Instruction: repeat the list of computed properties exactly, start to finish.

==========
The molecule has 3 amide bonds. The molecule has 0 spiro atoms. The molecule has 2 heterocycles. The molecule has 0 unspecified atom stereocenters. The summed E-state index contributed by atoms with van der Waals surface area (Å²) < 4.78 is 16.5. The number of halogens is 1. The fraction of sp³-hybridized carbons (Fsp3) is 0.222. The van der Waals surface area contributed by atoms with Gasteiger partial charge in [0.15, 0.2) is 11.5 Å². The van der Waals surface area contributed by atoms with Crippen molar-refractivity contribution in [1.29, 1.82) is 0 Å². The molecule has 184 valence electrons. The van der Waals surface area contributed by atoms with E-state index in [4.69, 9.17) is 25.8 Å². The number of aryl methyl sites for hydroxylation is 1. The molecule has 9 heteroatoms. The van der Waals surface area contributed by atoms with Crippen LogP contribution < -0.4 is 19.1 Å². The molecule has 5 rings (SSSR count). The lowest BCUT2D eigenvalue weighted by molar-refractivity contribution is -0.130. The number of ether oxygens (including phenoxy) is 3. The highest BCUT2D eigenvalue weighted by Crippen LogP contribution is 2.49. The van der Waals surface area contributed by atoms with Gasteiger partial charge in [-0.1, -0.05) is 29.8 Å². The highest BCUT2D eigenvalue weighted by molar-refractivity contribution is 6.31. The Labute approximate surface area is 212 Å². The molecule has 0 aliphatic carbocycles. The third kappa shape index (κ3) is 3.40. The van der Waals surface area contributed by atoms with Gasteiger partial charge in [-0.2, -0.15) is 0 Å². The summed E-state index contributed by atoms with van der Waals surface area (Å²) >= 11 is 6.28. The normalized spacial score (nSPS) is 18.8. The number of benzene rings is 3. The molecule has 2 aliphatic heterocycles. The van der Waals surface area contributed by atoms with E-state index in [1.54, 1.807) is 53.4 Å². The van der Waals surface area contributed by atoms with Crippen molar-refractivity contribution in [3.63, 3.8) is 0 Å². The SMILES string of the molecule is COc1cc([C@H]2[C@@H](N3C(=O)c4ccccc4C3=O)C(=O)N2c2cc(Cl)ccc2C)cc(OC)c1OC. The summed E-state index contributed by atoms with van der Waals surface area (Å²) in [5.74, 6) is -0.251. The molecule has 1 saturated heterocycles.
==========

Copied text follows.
The molecule has 3 amide bonds. The molecule has 0 spiro atoms. The molecule has 2 heterocycles. The molecule has 0 unspecified atom stereocenters. The summed E-state index contributed by atoms with van der Waals surface area (Å²) < 4.78 is 16.5. The number of halogens is 1. The fraction of sp³-hybridized carbons (Fsp3) is 0.222. The van der Waals surface area contributed by atoms with Gasteiger partial charge in [0.15, 0.2) is 11.5 Å². The van der Waals surface area contributed by atoms with Crippen molar-refractivity contribution in [1.29, 1.82) is 0 Å². The molecule has 184 valence electrons. The van der Waals surface area contributed by atoms with E-state index in [4.69, 9.17) is 25.8 Å². The number of aryl methyl sites for hydroxylation is 1. The molecule has 9 heteroatoms. The van der Waals surface area contributed by atoms with Crippen LogP contribution < -0.4 is 19.1 Å². The molecule has 5 rings (SSSR count). The lowest BCUT2D eigenvalue weighted by molar-refractivity contribution is -0.130. The number of ether oxygens (including phenoxy) is 3. The highest BCUT2D eigenvalue weighted by Crippen LogP contribution is 2.49. The van der Waals surface area contributed by atoms with Gasteiger partial charge in [-0.1, -0.05) is 29.8 Å². The highest BCUT2D eigenvalue weighted by molar-refractivity contribution is 6.31. The Labute approximate surface area is 212 Å². The molecule has 0 aliphatic carbocycles. The third kappa shape index (κ3) is 3.40. The van der Waals surface area contributed by atoms with Gasteiger partial charge in [-0.2, -0.15) is 0 Å². The summed E-state index contributed by atoms with van der Waals surface area (Å²) >= 11 is 6.28. The normalized spacial score (nSPS) is 18.8. The number of benzene rings is 3. The molecule has 2 aliphatic heterocycles. The van der Waals surface area contributed by atoms with E-state index in [1.54, 1.807) is 53.4 Å². The van der Waals surface area contributed by atoms with Crippen molar-refractivity contribution in [3.63, 3.8) is 0 Å². The SMILES string of the molecule is COc1cc([C@H]2[C@@H](N3C(=O)c4ccccc4C3=O)C(=O)N2c2cc(Cl)ccc2C)cc(OC)c1OC. The summed E-state index contributed by atoms with van der Waals surface area (Å²) in [5.74, 6) is -0.251. The molecule has 1 saturated heterocycles.